Potter Heigham (pronouced Potterham) in Norfolk has had a new village sign. a two sided one. What is nice, is that the sign depicts two sides of the village and on both sides, the medieval bridge is shown.
Potter Heigham Bridge is a medieval bridge, believed to date from 1385, famous for being the most difficult to navigate in the Broads. The bridge opening is so narrow that only small cruisers can pass through it, and then only at low water. We have visited Potter Hingham many times, but I have never seen a boat going under the bridge, maybe one day.
The church is St Nicholas and has a 12th century round tower (which I still have to post about) and the font is the only brick one in Norfolk. It appears to be 15th century, there are banded details which have eroded, but may have been trefoils.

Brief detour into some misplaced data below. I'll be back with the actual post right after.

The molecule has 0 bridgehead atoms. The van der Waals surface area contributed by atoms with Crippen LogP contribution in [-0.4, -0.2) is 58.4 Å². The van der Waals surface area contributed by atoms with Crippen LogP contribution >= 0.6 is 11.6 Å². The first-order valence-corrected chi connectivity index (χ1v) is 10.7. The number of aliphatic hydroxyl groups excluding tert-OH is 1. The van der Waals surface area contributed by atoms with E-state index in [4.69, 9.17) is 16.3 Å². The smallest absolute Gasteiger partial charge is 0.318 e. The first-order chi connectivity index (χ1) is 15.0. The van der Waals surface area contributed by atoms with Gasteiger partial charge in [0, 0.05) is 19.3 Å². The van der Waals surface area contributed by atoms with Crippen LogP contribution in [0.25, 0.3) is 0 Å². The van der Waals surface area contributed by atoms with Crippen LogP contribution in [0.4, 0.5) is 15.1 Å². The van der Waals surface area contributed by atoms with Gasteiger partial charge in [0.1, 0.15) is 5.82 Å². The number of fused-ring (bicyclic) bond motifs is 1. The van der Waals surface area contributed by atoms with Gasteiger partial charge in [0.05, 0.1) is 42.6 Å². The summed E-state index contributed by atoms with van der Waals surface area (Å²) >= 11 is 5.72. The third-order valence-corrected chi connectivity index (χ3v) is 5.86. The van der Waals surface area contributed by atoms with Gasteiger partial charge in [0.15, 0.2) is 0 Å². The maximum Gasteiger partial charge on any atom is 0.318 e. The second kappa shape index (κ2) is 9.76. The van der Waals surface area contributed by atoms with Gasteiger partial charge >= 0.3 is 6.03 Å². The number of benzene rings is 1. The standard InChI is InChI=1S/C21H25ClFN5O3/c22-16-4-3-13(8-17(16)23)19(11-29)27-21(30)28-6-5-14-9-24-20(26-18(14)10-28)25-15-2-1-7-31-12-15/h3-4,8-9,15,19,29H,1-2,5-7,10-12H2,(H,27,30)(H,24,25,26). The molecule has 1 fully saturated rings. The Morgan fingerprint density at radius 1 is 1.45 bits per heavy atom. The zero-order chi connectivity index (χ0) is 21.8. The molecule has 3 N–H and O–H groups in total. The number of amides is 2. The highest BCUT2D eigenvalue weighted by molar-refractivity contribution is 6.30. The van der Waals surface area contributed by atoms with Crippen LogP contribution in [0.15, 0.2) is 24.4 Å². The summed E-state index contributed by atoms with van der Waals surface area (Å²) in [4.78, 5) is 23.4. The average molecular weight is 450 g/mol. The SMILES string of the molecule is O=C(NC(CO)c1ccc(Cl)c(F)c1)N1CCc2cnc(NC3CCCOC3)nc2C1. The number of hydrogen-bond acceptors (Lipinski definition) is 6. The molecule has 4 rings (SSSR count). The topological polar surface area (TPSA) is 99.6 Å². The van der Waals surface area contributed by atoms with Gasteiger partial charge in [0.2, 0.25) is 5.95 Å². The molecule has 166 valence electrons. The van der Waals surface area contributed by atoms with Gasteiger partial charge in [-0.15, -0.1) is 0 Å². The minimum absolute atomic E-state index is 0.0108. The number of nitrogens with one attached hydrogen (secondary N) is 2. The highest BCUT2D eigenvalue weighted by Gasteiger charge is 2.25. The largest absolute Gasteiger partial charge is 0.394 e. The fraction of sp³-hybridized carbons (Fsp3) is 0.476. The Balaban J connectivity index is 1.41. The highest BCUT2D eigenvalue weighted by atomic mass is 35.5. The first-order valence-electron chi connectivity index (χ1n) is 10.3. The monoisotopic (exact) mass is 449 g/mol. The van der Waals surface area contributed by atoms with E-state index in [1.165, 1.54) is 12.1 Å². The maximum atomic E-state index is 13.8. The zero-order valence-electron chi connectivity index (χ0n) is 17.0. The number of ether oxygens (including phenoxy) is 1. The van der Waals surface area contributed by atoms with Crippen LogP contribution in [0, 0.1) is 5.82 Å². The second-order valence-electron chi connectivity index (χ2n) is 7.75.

The potters on the sign………The village was just simply named Heigham, but the extensive manufacture of Roman pottery taking place in the ‘Pothills’ area in the very northwestern corner of the parish. By 1797 the village had become known as Potter Heigham, though the marshes retained the older Heigham Potter name.
Looking at the other side of the sign, which indicates Hickling Board, where you can fish, walk, cruise on the water and really enjoy the outdoor life.